Volume 497, Number 2, April II 2009
|Page(s)||649 - 659|
|Section||Numerical methods and codes|
|Published online||24 February 2009|
Smoothed particle hydrodynamics simulations of expanding H II regions
I. Numerical method and applications
School of Physics and Astronomy, Cardiff University, Queens Buildings, The Parade, Cardiff CF24 3AA, UK e-mail: firstname.lastname@example.org
2 Institute for theoretical astrophysics, University of Oslo, Pb 1029 Blindern, 0315 Oslo, Norway
3 Centre of Mathematics for Applications, University of Oslo, Pb 1053 Blindern, 0316 Oslo, Norway
Accepted: 10 February 2009
Context. Ionizing radiation plays a crucial role in star formation at all epochs. In contemporary star formation, ionization abruptly raises the pressure by more than three orders of magnitude; the temperature increases from ~ to ~, and the mean molecular weight decreases by a factor of more than 3. This may result in positive feedback, either by compressing pre-existing clouds and rendering them unstable, or by sweeping up gravitationally unstable shells. It may also result in negative feedback (by dispersing residual dense gas). Ionizing radiation from OB stars is also routinely invoked as a means of injecting kinetic energy into the interstellar medium and as a driver of sequential self-propagating star formation in galaxies.
Aims. We describe a new algorithm for including the dynamical effects of ionizing radiation in SPH simulations, and we present several examples of how the algorithm can be applied to problems in star formation.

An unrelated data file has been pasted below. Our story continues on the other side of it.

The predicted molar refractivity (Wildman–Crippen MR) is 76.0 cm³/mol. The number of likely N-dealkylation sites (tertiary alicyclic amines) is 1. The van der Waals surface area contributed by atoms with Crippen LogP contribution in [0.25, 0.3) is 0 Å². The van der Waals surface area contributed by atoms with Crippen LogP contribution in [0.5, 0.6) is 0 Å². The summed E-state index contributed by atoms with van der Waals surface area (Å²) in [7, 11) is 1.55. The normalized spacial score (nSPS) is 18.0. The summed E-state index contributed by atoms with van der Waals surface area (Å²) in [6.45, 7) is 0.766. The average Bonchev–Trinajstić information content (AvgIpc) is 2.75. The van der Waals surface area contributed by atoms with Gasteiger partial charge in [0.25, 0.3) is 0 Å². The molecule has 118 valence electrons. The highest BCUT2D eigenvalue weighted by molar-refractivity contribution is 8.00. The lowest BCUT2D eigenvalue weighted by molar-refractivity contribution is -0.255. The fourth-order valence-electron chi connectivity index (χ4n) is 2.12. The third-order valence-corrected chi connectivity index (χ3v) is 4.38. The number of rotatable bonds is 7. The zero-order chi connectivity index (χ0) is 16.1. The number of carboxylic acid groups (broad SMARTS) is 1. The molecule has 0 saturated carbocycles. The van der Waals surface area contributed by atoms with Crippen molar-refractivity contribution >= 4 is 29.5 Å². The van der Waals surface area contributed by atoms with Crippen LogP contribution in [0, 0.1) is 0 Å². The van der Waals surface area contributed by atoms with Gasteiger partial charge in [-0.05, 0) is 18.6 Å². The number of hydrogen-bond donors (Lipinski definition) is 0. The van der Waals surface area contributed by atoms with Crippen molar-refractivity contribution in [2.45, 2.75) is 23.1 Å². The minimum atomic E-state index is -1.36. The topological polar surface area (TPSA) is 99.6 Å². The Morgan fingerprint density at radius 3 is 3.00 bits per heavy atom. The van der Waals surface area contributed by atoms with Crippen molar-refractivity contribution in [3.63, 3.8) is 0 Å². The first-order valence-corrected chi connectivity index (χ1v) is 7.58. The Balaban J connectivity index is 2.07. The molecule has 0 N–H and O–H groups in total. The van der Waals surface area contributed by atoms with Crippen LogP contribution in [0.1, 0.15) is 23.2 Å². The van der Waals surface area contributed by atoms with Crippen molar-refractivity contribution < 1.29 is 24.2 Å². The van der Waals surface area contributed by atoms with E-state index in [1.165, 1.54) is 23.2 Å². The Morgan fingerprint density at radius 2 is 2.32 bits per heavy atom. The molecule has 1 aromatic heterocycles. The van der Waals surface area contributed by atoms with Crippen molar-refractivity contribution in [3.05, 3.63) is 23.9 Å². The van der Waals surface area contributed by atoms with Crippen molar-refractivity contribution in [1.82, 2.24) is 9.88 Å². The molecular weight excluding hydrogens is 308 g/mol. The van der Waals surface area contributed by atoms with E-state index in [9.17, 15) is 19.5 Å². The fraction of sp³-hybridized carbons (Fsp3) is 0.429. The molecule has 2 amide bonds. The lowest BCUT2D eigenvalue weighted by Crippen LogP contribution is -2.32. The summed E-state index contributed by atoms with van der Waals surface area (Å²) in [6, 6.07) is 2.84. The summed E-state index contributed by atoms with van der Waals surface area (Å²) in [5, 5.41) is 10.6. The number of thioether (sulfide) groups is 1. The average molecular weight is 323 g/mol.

Methods. We use the HEALPix software to tessellate the sky and to solve the equation of ionization equilibrium along a ray towards each of the resulting tesserae. We exploit the hierarchical nature of HEALPix to make the algorithm adaptive, so that fine angular resolution is invoked only where it is needed, and the computational cost is kept low.
Results. We present simulations of (i) the spherically symmetric expansion of an Hii region inside a uniform-density, non-self-gravitating cloud; (ii) the spherically symmetric expansion of an Hii region inside a uniform-density, self-gravitating cloud; (iii) the expansion of an off-centre Hii region inside a uniform-density, non-self-gravitating cloud, resulting in rocket acceleration and dispersal of the cloud; and (iv) radiatively driven compression and ablation of a core overrun by an Hii region.
Conclusions. The new algorithm provides the means to explore and evaluate the role of ionizing radiation in regulating the efficiency and statistics of star formation.
Key words: methods: numerical / radiative transfer / ISM: HII regions
© ESO, 2009
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